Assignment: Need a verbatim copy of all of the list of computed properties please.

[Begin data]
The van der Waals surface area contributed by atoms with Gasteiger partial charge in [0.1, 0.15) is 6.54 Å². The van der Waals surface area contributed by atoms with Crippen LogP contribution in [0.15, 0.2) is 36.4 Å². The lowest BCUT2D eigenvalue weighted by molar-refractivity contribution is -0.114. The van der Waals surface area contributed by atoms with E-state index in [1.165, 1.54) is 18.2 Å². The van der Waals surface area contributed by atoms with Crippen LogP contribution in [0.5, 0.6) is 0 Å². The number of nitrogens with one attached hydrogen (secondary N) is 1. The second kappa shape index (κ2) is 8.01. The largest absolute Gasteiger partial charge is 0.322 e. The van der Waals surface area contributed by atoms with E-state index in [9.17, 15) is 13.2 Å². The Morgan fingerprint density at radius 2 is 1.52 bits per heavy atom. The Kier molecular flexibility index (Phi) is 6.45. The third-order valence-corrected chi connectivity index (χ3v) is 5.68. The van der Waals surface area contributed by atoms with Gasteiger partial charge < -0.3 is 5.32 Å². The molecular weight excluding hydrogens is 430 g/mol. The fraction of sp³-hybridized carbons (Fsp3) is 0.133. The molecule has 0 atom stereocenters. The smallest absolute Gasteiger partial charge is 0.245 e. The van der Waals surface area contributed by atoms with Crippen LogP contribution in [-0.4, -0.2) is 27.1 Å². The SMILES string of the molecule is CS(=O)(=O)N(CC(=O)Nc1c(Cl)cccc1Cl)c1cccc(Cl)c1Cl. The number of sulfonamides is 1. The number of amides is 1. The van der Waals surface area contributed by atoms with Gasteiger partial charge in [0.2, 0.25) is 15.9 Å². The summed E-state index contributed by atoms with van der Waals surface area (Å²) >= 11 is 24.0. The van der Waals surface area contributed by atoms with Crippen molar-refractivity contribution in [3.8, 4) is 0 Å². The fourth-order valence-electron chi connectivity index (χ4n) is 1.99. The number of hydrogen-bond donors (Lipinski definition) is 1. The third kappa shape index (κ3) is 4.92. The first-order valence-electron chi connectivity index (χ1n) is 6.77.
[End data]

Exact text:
The van der Waals surface area contributed by atoms with Gasteiger partial charge in [0.1, 0.15) is 6.54 Å². The van der Waals surface area contributed by atoms with Crippen LogP contribution in [0.15, 0.2) is 36.4 Å². The lowest BCUT2D eigenvalue weighted by molar-refractivity contribution is -0.114. The van der Waals surface area contributed by atoms with E-state index in [1.165, 1.54) is 18.2 Å². The van der Waals surface area contributed by atoms with Crippen LogP contribution in [0.5, 0.6) is 0 Å². The number of nitrogens with one attached hydrogen (secondary N) is 1. The second kappa shape index (κ2) is 8.01. The largest absolute Gasteiger partial charge is 0.322 e. The van der Waals surface area contributed by atoms with E-state index in [9.17, 15) is 13.2 Å². The Morgan fingerprint density at radius 2 is 1.52 bits per heavy atom. The Kier molecular flexibility index (Phi) is 6.45. The third-order valence-corrected chi connectivity index (χ3v) is 5.68. The van der Waals surface area contributed by atoms with Gasteiger partial charge < -0.3 is 5.32 Å². The molecular weight excluding hydrogens is 430 g/mol. The fraction of sp³-hybridized carbons (Fsp3) is 0.133. The molecule has 0 atom stereocenters. The smallest absolute Gasteiger partial charge is 0.245 e. The van der Waals surface area contributed by atoms with Crippen LogP contribution in [-0.4, -0.2) is 27.1 Å². The SMILES string of the molecule is CS(=O)(=O)N(CC(=O)Nc1c(Cl)cccc1Cl)c1cccc(Cl)c1Cl. The number of sulfonamides is 1. The number of amides is 1. The van der Waals surface area contributed by atoms with Gasteiger partial charge in [0.2, 0.25) is 15.9 Å². The summed E-state index contributed by atoms with van der Waals surface area (Å²) >= 11 is 24.0. The van der Waals surface area contributed by atoms with Crippen molar-refractivity contribution in [3.8, 4) is 0 Å². The fourth-order valence-electron chi connectivity index (χ4n) is 1.99. The number of hydrogen-bond donors (Lipinski definition) is 1. The third kappa shape index (κ3) is 4.92. The first-order valence-electron chi connectivity index (χ1n) is 6.77.